VISIT TO THE READING-ROOM OF THE BRITISH

MUSEUM.

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I will take you, reader, to an institution which not many American travellers have the leisure to visit, but which is one of the noblest and most worthy of Great Britain. I speak of the new Reading Room of the British Museum. The Museum is itself one of the London lions, and few Americans visit London, I trust, without spending a day among its ample collections; but the library itself is more out of the way, and is not a publicly exhibited curiosity. So I think I shall be on fresh ground, if I give you a little account of this interesting department.

The visitor to the British Museum sees close by that startling statue of Shakespeare, the "eye in fine frenzy rolling,” two glass doors, over which are the words “ TO THE READING-Room," and on which are in gilt lettering, “ For Readers only.” Taking advantage of my guidance, for I

“ reader," and have a bit of pasteboard in my pocket which will admit us, we pass through a long corridor to another pair of glass doors, where a keeper tests our right to enter, and, finding all correct, ushers us into one of the most splendid rooms in the world. When I was in London years ago, and used to study in the Museum library, the old reading-room seemed sumptuous and most convenient; but this one makes the other so insignificant, that I cannot recall even the rudest outlines of its appearance. Well, here you are in a room which is a dome in itself, and nothing but a dome, — rising one hundred feet from the ground, and yet with a diameter of a hundred and forty feet, one foot more than that of St. Peter's at Rome! The top is richly but softly gilded, and all the light of the room falls from those shaded windows which you see there. Climbing up the sides of this great dome are the circling rows of books, about twenty-five feet high, with galleries running around to accommodate the attendants. There are twenty-five miles of shelving in this room, and eighty thousand books. And yet this is not the quarter of all.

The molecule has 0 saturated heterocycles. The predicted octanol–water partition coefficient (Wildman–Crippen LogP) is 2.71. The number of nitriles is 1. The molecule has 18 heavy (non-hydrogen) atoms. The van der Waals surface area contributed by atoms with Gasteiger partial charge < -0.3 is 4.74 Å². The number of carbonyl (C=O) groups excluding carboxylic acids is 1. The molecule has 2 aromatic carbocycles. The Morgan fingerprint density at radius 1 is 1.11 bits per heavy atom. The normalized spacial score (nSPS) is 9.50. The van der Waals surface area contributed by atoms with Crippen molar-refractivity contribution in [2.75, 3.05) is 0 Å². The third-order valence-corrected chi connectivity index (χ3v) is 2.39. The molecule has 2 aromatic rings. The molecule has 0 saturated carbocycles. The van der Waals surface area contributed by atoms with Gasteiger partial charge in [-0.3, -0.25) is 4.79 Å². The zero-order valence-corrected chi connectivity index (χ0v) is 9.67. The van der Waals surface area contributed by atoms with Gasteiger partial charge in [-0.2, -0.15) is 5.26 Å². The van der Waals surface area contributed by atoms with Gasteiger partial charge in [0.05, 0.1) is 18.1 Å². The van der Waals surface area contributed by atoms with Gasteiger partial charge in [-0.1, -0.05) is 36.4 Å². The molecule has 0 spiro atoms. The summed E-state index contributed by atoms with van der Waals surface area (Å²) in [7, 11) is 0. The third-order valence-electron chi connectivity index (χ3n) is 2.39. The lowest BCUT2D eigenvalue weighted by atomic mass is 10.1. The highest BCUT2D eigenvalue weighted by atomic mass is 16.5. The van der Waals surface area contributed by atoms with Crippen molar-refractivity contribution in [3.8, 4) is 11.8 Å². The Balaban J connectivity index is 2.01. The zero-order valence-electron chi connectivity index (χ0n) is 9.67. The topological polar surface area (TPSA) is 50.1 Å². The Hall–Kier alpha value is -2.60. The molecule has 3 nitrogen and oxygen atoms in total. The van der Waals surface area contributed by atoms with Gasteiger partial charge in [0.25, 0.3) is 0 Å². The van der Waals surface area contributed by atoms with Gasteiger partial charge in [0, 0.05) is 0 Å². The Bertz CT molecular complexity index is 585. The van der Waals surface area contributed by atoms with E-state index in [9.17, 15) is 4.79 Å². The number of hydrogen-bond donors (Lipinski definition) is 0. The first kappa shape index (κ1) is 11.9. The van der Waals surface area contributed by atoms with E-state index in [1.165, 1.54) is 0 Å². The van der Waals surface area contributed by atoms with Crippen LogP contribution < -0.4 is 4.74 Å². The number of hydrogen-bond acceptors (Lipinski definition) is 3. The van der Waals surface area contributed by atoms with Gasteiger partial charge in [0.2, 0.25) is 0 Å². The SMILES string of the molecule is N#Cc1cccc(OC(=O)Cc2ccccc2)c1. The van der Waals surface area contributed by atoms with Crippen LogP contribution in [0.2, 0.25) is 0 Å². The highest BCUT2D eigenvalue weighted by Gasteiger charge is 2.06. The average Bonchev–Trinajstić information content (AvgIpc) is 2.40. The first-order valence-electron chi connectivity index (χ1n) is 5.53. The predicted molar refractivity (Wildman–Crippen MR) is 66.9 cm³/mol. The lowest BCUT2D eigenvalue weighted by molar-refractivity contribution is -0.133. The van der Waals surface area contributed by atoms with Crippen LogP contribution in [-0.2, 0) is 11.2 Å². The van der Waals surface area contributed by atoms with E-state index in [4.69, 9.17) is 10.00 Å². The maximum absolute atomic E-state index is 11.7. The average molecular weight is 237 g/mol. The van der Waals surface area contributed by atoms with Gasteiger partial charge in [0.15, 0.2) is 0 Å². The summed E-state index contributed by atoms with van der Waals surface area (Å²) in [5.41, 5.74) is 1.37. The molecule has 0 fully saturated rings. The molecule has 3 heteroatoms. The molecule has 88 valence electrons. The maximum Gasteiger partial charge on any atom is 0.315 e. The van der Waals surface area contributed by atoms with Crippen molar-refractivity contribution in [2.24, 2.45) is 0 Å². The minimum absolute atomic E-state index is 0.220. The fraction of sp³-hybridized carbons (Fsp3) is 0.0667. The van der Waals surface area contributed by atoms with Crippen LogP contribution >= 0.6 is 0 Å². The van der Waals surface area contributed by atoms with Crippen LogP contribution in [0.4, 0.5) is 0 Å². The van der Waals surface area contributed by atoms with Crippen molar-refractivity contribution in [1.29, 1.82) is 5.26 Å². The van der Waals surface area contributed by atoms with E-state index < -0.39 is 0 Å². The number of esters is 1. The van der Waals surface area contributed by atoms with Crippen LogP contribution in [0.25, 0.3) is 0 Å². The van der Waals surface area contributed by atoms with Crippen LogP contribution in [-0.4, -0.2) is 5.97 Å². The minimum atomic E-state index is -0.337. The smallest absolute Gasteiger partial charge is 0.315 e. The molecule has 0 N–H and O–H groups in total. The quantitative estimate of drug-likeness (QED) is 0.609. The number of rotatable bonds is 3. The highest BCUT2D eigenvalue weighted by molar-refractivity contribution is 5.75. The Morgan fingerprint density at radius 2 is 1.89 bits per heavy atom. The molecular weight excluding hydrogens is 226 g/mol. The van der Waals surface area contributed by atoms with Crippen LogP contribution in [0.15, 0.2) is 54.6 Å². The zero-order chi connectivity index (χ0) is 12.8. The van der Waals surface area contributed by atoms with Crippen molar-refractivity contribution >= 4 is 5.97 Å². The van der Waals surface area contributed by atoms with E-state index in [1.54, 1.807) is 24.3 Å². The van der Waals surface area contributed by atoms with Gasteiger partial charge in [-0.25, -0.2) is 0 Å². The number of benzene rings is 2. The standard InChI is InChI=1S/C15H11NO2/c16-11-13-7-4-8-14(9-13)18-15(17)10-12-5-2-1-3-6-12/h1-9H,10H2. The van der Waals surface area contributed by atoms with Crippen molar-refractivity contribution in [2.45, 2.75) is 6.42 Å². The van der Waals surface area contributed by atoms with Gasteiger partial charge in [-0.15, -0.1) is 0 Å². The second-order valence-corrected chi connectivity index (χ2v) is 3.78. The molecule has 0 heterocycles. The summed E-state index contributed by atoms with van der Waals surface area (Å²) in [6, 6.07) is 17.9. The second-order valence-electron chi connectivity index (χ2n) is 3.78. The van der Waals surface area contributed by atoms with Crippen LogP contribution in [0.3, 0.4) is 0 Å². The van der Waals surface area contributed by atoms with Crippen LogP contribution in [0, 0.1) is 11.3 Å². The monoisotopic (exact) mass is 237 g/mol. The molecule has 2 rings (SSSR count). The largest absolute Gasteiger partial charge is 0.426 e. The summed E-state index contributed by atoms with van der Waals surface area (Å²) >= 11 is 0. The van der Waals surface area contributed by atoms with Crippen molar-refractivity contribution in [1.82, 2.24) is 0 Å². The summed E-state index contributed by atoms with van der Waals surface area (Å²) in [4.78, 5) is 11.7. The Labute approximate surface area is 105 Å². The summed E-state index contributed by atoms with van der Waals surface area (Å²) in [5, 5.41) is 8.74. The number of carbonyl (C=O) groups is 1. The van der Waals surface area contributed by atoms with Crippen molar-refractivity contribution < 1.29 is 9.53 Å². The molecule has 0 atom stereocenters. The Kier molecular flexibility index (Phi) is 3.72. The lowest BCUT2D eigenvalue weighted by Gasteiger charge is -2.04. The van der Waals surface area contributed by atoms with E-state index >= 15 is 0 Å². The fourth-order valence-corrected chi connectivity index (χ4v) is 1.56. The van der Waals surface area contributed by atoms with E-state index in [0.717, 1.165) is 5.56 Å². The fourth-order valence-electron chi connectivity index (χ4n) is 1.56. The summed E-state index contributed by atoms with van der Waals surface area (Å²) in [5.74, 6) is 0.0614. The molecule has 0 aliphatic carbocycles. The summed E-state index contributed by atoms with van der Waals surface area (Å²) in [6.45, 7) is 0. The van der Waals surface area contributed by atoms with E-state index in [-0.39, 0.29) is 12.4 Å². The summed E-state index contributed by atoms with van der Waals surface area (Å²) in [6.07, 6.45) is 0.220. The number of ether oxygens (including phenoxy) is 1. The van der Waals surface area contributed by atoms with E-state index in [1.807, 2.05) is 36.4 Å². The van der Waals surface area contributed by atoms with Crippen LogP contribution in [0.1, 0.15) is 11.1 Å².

And now, when you have feasted your eyes on the sight of so vast a dome, and of such throngs of books, look at the arrangement on the Aoor. What are you treading on? I cannot think, unless it be leather, for it is firm, but soft, and has a decidedly leathery look. That deadens all the footfalls, and so the scores of readers and attendants go to and fro, and no student is disturbed. Let us go up into the first gallery that runs around the dome, and look down upon the floor and note its arrangement. It looks like a star, or like the city of Carlsruhe in Germany, if that be a more evident and palpable illustration. In the centre of all is a circular table enclosing a space about twelve feet in diameter, where sits the Superintendent with half a dozen assistants. His throne or dais is elevated about a foot above the floor. Around this is a walk, about five feet broad, and then another circular table, beneath which stands, in huge folios, the catalogue of the library. This table or counter must be over seventy, feet in length, and of course is broken up by a number of alleys through it. Outside of this is still another walk, and still another circular table of yet greater length than the last. This too has the ponderous catalogue running along, folio after folio, under it. Thus as you look down upon the whole from above, you see three concentric rings; the inner table for the officers, the outer two for the readers. Of course persons consulting the catalogues can stand on the inside or the outside; that is, nearest the centre of the room, or nearest the walls. I wish I could tell you how many scores of those great folio volumes make up the catalogue, but I cannot. There are so many, however, that very rarely do two readers want the same volume at the same time. Of course they are in manuscript form, and there is only one copy in the world; and yet the rate of increase of books in this library is so

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VOL. XXIII.